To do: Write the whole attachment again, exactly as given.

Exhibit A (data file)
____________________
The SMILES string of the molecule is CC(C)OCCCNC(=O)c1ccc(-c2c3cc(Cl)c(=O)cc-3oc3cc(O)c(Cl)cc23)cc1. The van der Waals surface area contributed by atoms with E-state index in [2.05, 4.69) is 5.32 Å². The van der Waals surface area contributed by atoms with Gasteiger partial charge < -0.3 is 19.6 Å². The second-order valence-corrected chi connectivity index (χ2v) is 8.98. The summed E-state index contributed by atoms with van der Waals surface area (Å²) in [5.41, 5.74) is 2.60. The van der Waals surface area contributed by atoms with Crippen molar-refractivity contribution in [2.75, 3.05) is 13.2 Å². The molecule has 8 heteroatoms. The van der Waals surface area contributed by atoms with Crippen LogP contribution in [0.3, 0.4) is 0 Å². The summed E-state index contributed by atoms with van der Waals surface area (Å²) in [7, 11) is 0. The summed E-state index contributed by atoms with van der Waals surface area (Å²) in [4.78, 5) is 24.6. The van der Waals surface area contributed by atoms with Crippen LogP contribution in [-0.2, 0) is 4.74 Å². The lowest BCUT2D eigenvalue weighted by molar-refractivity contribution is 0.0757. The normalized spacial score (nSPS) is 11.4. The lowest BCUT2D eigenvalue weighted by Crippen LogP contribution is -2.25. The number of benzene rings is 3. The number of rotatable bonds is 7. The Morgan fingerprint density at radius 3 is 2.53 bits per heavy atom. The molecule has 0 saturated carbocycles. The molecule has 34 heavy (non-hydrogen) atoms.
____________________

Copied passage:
The SMILES string of the molecule is CC(C)OCCCNC(=O)c1ccc(-c2c3cc(Cl)c(=O)cc-3oc3cc(O)c(Cl)cc23)cc1. The van der Waals surface area contributed by atoms with E-state index in [2.05, 4.69) is 5.32 Å². The van der Waals surface area contributed by atoms with Gasteiger partial charge < -0.3 is 19.6 Å². The second-order valence-corrected chi connectivity index (χ2v) is 8.98. The summed E-state index contributed by atoms with van der Waals surface area (Å²) in [5.41, 5.74) is 2.60. The van der Waals surface area contributed by atoms with Crippen molar-refractivity contribution in [2.75, 3.05) is 13.2 Å². The molecule has 8 heteroatoms. The van der Waals surface area contributed by atoms with Crippen LogP contribution in [0.3, 0.4) is 0 Å². The summed E-state index contributed by atoms with van der Waals surface area (Å²) in [7, 11) is 0. The summed E-state index contributed by atoms with van der Waals surface area (Å²) in [4.78, 5) is 24.6. The van der Waals surface area contributed by atoms with Crippen LogP contribution in [-0.2, 0) is 4.74 Å². The lowest BCUT2D eigenvalue weighted by molar-refractivity contribution is 0.0757. The normalized spacial score (nSPS) is 11.4. The lowest BCUT2D eigenvalue weighted by Crippen LogP contribution is -2.25. The number of benzene rings is 3. The number of rotatable bonds is 7. The Morgan fingerprint density at radius 3 is 2.53 bits per heavy atom. The molecule has 0 saturated carbocycles. The molecule has 34 heavy (non-hydrogen) atoms.